New inclusivity model campaign—better late than never?
Victoria’s Secret has done the unimaginable: they’ve discontinued their famous Victoria’s Secret Angel campaign after deciding the Angels were no longer “culturally relevant.” In place of the Angels, Victoria’s Secret has hired strong, empowering women, like Megan Rapino and Priyanka Chopra Jonas, to be the new faces of the company. The days of making women’s clothing to appeal to men are long gone for Victoria’s Secret.
A Company by Men for Men:
Roy Raymond’s intention behind founding Victoria’s Secret was to create a women’s clothing store with an environment men would feel comfortable in. Les Wexner soon purchased the small business and turned it into a multi-billion dollar company. And, in 1995, Chief Marketing Officer, Ed Razek, launched the first Victoria’s Secret Fashion Show. Victoria’s Secret’s misogynistic roots have been shaping the brand for decades. These men, both over 70 years old, have not been shy about their marketing strategies. Razek readily admitted that the show was a fantasy and that the brand had no intentions of being more inclusive.
A Company-wide Makeover:
Both the CEO and Chief Marketing Officer have since stepped down, giving others the opportunity to rebrand the outdated company. Victoria’s Secret is now making a real effort to make women of all shapes and sizes the faces of their brand. This is a huge step forward;
Victoria’s Secret went from making women’s clothing that appeals to men, to making women’s clothing that appeals to all women.
Too Little, Too Late?
Male executives at Victoria’s Secret have profited immensely from a marketing campaign that has cost many women dearly—a sin that is, for many consumers, unforgivable. Indeed, Victoria’s Secret has been behind on the times for a while. Aerie has been using real women as models, and leaving the photos untouched for nearly a decade. Other brands have also made great strides toward inclusivity: competitors, such as ThirdLove and AdoreMe, have been diligent in hiring a diverse group of models and offering inclusive sizing. In terms of representation and equality, Victoria’s Secret has been lagging behind until now.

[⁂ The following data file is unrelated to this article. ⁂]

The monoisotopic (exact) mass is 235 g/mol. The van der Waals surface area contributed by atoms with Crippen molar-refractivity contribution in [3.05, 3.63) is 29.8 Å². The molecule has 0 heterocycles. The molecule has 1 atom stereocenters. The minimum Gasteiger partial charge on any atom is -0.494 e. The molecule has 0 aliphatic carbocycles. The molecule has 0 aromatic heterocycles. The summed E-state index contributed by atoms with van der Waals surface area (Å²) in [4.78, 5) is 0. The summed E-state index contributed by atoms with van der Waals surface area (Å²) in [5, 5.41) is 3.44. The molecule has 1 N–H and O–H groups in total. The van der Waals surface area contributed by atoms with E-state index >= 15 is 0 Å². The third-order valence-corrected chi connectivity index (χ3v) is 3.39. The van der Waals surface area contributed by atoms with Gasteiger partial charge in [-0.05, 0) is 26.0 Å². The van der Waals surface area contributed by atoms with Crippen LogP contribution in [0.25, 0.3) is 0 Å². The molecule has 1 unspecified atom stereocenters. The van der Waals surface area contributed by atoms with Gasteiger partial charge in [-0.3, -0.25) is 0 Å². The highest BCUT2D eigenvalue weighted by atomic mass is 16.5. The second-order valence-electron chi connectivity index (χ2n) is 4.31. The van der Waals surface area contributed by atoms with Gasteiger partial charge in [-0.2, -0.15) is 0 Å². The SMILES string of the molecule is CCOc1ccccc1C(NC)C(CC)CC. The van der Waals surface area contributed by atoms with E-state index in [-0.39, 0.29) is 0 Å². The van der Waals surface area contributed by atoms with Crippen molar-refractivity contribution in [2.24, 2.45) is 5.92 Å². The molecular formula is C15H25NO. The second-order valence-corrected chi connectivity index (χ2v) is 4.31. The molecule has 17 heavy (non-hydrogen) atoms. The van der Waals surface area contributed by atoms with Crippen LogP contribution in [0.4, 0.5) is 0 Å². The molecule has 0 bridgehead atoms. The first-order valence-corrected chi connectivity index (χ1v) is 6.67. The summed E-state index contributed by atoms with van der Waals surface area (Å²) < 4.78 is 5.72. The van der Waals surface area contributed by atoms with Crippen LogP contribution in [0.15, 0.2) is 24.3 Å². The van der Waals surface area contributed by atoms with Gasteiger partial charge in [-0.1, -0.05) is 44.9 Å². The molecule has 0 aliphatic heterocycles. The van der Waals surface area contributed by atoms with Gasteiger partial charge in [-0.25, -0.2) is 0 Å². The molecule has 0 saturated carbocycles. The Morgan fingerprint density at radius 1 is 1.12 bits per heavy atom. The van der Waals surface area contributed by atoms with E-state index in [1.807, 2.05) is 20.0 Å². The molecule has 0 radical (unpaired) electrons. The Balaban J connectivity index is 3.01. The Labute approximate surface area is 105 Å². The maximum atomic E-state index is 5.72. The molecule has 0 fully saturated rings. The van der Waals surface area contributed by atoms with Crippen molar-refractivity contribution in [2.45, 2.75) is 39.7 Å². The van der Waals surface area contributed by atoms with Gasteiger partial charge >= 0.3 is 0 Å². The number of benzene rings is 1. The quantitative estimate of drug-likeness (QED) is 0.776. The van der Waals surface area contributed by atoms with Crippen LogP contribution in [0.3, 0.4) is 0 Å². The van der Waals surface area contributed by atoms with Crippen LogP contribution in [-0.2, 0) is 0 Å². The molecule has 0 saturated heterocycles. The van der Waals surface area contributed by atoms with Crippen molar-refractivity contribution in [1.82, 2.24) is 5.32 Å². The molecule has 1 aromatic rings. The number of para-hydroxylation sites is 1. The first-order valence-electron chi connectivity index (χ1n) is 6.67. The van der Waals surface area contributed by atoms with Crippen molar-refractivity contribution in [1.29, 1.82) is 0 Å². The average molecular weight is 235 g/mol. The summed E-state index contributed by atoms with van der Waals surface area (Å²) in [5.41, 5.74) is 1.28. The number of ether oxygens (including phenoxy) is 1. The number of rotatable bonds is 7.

The Importance of Inclusivity:
Though it may feel like too little, too late for some, this much needed change will make a positive impact on many women’s lives—especially since Victoria’s Secret also has the PINK brand, a clothing line targeting girls and women between ages 13 and 22. A study of girls between the ages of 5 and 12 showed that almost 70% of young girls are influenced by images they see in the media. More concerningly, nearly half of those girls felt pressured to lose weight because of the images in the media.
Inspiring Other Brands:
Victoria’s Secret is undeniably a key player in women’s fashion. Therefore, it’s of vital importance that they make an effort to be more inclusive. This rebranding will not only help impressionable young women feel confident about their image, it will also inspire other brands to become more inclusive as well. Victoria’s Secret wasn’t the only brand still operating in the dark ages: companies like Nordstrom, Abercrombie and Fitch, and Brandy Melville are still perpetuating destructive marketing campaigns. The average woman in the US wears a size 16. Yet, Abercrombie and Fitch doesn’t offer any size larger than a US 14, and Brandy Melville only offers clothes in sizes US 00-2.
It’s time that all companies begin making big steps toward equality and representation. We know for a fact that exposure to overly photoshopped images of only tall, thin women is incredibly damaging to women. Now is the time for companies and brands alike to work toward empowering women, and we commend and celebrate any company that does so.